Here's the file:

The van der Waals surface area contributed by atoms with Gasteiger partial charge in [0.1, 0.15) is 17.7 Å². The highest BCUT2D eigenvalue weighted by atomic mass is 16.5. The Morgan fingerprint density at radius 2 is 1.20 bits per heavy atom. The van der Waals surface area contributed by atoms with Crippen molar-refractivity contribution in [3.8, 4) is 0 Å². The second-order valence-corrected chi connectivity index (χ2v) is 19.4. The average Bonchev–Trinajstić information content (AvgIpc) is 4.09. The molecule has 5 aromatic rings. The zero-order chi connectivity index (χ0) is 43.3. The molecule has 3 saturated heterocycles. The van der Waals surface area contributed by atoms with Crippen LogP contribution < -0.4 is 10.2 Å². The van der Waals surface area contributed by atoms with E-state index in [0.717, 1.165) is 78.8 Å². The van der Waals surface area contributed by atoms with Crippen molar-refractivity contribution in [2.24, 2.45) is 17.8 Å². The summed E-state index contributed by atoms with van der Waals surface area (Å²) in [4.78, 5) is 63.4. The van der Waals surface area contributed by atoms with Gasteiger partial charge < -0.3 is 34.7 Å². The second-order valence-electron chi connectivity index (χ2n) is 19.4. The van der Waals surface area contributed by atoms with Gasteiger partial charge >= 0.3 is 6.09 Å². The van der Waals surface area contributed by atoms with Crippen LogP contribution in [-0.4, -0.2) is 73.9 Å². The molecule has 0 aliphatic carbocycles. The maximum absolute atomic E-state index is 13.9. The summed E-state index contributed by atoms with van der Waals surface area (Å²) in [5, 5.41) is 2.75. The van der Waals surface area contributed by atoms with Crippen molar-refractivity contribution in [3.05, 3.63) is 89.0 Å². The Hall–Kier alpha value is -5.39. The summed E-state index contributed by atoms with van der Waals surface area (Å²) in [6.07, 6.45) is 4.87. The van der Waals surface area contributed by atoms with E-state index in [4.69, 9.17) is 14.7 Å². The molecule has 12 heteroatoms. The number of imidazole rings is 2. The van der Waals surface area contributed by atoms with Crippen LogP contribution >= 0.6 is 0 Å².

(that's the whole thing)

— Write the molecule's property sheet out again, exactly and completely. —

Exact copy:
The van der Waals surface area contributed by atoms with Gasteiger partial charge in [0.1, 0.15) is 17.7 Å². The highest BCUT2D eigenvalue weighted by atomic mass is 16.5. The Morgan fingerprint density at radius 2 is 1.20 bits per heavy atom. The van der Waals surface area contributed by atoms with Crippen molar-refractivity contribution in [3.8, 4) is 0 Å². The second-order valence-corrected chi connectivity index (χ2v) is 19.4. The average Bonchev–Trinajstić information content (AvgIpc) is 4.09. The molecule has 5 aromatic rings. The zero-order chi connectivity index (χ0) is 43.3. The molecule has 3 saturated heterocycles. The van der Waals surface area contributed by atoms with Crippen LogP contribution < -0.4 is 10.2 Å². The van der Waals surface area contributed by atoms with E-state index in [0.717, 1.165) is 78.8 Å². The van der Waals surface area contributed by atoms with Crippen molar-refractivity contribution in [2.24, 2.45) is 17.8 Å². The summed E-state index contributed by atoms with van der Waals surface area (Å²) in [4.78, 5) is 63.4. The van der Waals surface area contributed by atoms with Gasteiger partial charge < -0.3 is 34.7 Å². The second-order valence-electron chi connectivity index (χ2n) is 19.4. The van der Waals surface area contributed by atoms with Gasteiger partial charge >= 0.3 is 6.09 Å². The van der Waals surface area contributed by atoms with Crippen LogP contribution in [-0.4, -0.2) is 73.9 Å². The molecule has 0 aliphatic carbocycles. The maximum absolute atomic E-state index is 13.9. The summed E-state index contributed by atoms with van der Waals surface area (Å²) in [5, 5.41) is 2.75. The van der Waals surface area contributed by atoms with Crippen molar-refractivity contribution in [3.05, 3.63) is 89.0 Å². The Hall–Kier alpha value is -5.39. The summed E-state index contributed by atoms with van der Waals surface area (Å²) in [6.07, 6.45) is 4.87. The van der Waals surface area contributed by atoms with E-state index in [4.69, 9.17) is 14.7 Å². The molecule has 12 heteroatoms. The number of imidazole rings is 2. The van der Waals surface area contributed by atoms with Crippen LogP contribution >= 0.6 is 0 Å².